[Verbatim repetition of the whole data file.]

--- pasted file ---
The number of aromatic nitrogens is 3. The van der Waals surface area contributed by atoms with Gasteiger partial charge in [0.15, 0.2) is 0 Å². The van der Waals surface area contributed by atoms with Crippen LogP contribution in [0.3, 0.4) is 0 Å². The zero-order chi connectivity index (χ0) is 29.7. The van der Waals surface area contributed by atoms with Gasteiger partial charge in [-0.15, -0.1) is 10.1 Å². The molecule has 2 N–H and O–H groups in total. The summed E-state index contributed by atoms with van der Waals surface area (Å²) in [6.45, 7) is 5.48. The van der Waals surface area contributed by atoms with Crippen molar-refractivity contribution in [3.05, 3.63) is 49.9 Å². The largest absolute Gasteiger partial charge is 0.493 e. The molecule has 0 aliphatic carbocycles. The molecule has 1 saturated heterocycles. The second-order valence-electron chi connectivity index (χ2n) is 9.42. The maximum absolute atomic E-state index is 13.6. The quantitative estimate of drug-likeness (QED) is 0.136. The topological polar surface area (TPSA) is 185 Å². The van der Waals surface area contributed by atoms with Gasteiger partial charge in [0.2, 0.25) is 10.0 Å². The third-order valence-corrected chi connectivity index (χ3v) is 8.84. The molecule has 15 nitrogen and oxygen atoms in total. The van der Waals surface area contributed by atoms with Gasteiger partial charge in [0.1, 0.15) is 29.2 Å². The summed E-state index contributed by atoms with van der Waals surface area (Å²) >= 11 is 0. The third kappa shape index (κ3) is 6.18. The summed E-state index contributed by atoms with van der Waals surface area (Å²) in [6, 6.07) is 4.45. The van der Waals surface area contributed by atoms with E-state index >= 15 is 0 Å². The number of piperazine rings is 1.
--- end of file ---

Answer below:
The number of aromatic nitrogens is 3. The van der Waals surface area contributed by atoms with Gasteiger partial charge in [0.15, 0.2) is 0 Å². The van der Waals surface area contributed by atoms with Crippen LogP contribution in [0.3, 0.4) is 0 Å². The zero-order chi connectivity index (χ0) is 29.7. The van der Waals surface area contributed by atoms with Gasteiger partial charge in [-0.15, -0.1) is 10.1 Å². The molecule has 2 N–H and O–H groups in total. The summed E-state index contributed by atoms with van der Waals surface area (Å²) in [6.45, 7) is 5.48. The van der Waals surface area contributed by atoms with Crippen molar-refractivity contribution in [3.05, 3.63) is 49.9 Å². The largest absolute Gasteiger partial charge is 0.493 e. The molecule has 0 aliphatic carbocycles. The molecule has 1 saturated heterocycles. The second-order valence-electron chi connectivity index (χ2n) is 9.42. The maximum absolute atomic E-state index is 13.6. The quantitative estimate of drug-likeness (QED) is 0.136. The topological polar surface area (TPSA) is 185 Å². The van der Waals surface area contributed by atoms with Gasteiger partial charge in [0.2, 0.25) is 10.0 Å². The third-order valence-corrected chi connectivity index (χ3v) is 8.84. The molecule has 15 nitrogen and oxygen atoms in total. The van der Waals surface area contributed by atoms with Gasteiger partial charge in [0.1, 0.15) is 29.2 Å². The summed E-state index contributed by atoms with van der Waals surface area (Å²) >= 11 is 0. The third kappa shape index (κ3) is 6.18. The summed E-state index contributed by atoms with van der Waals surface area (Å²) in [6, 6.07) is 4.45. The van der Waals surface area contributed by atoms with E-state index >= 15 is 0 Å². The number of piperazine rings is 1.